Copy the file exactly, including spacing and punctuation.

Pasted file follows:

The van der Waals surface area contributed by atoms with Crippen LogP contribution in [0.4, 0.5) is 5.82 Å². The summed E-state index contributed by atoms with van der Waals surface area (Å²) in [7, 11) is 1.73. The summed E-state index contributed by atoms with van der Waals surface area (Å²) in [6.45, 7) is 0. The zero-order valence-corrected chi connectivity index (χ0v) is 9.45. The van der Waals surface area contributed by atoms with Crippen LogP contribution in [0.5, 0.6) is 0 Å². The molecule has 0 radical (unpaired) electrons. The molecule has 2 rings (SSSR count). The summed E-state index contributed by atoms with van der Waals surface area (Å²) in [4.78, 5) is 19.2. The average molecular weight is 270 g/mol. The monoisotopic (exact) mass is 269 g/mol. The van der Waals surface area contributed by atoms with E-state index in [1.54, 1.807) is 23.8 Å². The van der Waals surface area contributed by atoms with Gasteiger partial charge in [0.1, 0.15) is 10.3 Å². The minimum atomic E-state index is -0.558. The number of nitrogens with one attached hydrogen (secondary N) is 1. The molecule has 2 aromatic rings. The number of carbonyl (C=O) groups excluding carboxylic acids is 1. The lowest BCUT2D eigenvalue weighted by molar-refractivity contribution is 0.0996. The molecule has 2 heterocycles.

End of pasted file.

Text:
The van der Waals surface area contributed by atoms with Crippen LogP contribution in [0.4, 0.5) is 5.82 Å². The summed E-state index contributed by atoms with van der Waals surface area (Å²) in [7, 11) is 1.73. The summed E-state index contributed by atoms with van der Waals surface area (Å²) in [6.45, 7) is 0. The zero-order valence-corrected chi connectivity index (χ0v) is 9.45. The van der Waals surface area contributed by atoms with Crippen LogP contribution in [0.5, 0.6) is 0 Å². The molecule has 0 radical (unpaired) electrons. The molecule has 2 rings (SSSR count). The summed E-state index contributed by atoms with van der Waals surface area (Å²) in [4.78, 5) is 19.2. The average molecular weight is 270 g/mol. The monoisotopic (exact) mass is 269 g/mol. The van der Waals surface area contributed by atoms with E-state index in [1.54, 1.807) is 23.8 Å². The van der Waals surface area contributed by atoms with Gasteiger partial charge in [0.1, 0.15) is 10.3 Å². The minimum atomic E-state index is -0.558. The number of nitrogens with one attached hydrogen (secondary N) is 1. The molecule has 2 aromatic rings. The number of carbonyl (C=O) groups excluding carboxylic acids is 1. The lowest BCUT2D eigenvalue weighted by molar-refractivity contribution is 0.0996. The molecule has 2 heterocycles.